In theory, others countries could emulate this example. In reality, the beneficiaries of tax-payer fueled spending often balk at proposed cuts. Politicians are voted out of office when their constituents are angry, so they often lack the political will to make necessary cuts. Decades of political wrangling over the Social Security program in the United States is a prime example of this, with politicians avoiding action that would anger voters. In extreme cases, such as Greece in 2011, protesters take to the streets when then the government spigot is turned off.

Raise Taxes
Tax increases are a common tactic. Despite the frequency of the practice, most nations face large and growing debts. It is likely that this is largely due to the failure to cut spending. When cash flows increase and spending continues to rise, the increased revenues make little difference to the overall debt level.

Cut Spending and Raise Taxes
Sweden was close to financial ruin by 1994. By the late 90s the country had a balanced budget through a combination of spending cuts and tax increases. U.S. debt was paid down in 1947, 1948 and 1951 by Harry Truman. President Dwight D. Eisenhower managed to reduce government debt in 1956 and 1957. Spending cuts and tax increases play a role in both efforts. (For related reading, see Do Tax Cuts Stimulate The Economy?)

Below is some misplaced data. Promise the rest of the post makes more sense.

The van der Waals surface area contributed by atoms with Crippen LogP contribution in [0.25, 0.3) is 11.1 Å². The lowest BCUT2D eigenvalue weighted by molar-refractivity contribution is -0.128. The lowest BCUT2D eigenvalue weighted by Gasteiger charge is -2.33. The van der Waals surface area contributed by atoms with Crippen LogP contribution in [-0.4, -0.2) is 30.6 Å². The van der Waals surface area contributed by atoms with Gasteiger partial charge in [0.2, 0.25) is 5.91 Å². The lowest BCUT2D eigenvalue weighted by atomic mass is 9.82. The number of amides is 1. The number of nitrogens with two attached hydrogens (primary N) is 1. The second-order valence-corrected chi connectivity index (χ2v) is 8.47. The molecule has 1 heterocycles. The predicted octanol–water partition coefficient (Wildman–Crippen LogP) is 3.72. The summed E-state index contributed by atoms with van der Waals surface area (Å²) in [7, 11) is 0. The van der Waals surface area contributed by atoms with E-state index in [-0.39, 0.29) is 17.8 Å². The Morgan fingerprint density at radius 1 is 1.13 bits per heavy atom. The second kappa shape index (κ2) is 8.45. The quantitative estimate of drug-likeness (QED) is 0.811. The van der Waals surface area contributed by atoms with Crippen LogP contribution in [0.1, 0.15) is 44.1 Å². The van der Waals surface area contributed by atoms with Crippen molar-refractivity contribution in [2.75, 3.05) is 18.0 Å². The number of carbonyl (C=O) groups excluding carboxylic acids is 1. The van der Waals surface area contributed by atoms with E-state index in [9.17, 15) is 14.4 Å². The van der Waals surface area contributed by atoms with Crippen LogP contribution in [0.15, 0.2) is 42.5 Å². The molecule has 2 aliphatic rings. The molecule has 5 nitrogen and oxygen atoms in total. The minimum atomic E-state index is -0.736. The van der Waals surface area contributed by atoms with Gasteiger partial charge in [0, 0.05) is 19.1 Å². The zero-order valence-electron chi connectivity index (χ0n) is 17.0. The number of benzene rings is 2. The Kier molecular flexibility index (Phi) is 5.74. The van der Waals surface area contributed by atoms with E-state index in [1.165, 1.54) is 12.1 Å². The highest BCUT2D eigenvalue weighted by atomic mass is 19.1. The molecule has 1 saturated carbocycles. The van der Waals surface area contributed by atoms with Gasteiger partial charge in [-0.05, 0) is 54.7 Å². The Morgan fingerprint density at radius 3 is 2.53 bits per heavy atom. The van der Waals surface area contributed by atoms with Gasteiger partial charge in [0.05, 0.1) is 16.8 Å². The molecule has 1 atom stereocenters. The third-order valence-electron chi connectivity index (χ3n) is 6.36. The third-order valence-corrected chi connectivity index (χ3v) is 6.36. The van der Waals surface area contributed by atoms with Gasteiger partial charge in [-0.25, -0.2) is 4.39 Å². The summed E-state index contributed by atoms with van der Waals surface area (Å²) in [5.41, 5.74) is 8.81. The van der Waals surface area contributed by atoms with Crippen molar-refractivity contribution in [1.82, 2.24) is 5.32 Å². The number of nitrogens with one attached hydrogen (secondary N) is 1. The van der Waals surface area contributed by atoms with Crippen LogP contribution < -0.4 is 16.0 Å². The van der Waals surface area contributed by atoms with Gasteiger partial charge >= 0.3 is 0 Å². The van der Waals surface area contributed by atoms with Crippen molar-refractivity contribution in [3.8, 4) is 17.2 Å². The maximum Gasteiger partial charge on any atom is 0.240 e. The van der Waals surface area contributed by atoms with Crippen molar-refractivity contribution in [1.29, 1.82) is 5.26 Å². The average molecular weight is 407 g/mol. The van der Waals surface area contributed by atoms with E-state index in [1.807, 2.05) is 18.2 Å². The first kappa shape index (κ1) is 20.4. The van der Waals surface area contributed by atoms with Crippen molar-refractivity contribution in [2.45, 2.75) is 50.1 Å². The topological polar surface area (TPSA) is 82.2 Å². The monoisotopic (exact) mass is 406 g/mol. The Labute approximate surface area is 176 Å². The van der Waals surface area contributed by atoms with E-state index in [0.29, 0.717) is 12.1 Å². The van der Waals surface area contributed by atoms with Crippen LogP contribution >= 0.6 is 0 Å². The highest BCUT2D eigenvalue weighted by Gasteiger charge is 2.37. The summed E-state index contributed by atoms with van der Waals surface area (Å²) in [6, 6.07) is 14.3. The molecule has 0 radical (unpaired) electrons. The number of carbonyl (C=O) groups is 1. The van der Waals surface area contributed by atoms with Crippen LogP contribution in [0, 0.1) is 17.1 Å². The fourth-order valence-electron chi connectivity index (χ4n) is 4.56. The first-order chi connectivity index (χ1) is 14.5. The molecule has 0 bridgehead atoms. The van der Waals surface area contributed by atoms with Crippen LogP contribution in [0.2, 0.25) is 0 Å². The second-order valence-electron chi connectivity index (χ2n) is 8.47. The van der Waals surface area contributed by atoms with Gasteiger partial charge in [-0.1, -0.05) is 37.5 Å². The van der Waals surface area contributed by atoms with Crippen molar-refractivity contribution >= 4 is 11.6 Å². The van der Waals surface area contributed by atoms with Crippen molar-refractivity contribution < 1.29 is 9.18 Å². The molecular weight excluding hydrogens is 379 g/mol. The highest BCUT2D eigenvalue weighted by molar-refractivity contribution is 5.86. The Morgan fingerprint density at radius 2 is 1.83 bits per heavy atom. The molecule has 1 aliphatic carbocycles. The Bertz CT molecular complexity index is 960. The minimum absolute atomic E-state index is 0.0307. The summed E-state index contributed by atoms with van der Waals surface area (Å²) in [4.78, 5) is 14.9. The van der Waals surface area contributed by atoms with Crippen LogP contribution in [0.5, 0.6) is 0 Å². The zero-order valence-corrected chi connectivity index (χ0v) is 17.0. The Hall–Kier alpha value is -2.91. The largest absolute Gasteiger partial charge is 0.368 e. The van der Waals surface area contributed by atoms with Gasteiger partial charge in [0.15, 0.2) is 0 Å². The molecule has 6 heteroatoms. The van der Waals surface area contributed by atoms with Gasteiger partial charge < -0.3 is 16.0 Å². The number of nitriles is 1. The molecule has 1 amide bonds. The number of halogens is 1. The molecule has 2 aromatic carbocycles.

Pro Business/Pro Trade
A pro business, pro trade approach is another way nations can reduce their debt burdens. Saudi Arabia reduced its debt burden from 80% of Gross Domestic Product in 2003 to just 10.2% in 2010 by selling oil.

Bailout
Getting rich nations to forgive your debts or hand you cash is a strategy that has been employed more than a few times. Many nations in Africa have been the beneficiaries of debt forgiveness. Unfortunately, even this strategy has its faults. For example, in the late 1980s Ghana's debt burden was significantly reduced by debt forgiveness. In 2011 the country is once again deeply in debt. Greece, which had been given billions of dollars in bailout funds in 2010-2011, was not much better after the initial rounds of cash infusions. (U.S. bailouts date all the way back to 1792. Learn how the biggest ones affected the economy. For more, see Top 6 U.S. Government Financial Bailouts.)

Default
Defaulting on the debt, which can including going bankrupt and or restructuring payments to creditors is a common and often successful strategy for debt reduction. North Korea, Russia and Argentina have all employed this strategy.

Controversy with Every Method
To quote Mark Twain, "There are three kinds of lies: lies, damned lies and statistics." Nowhere is this more true that when it comes to government, debt and fiscal policy.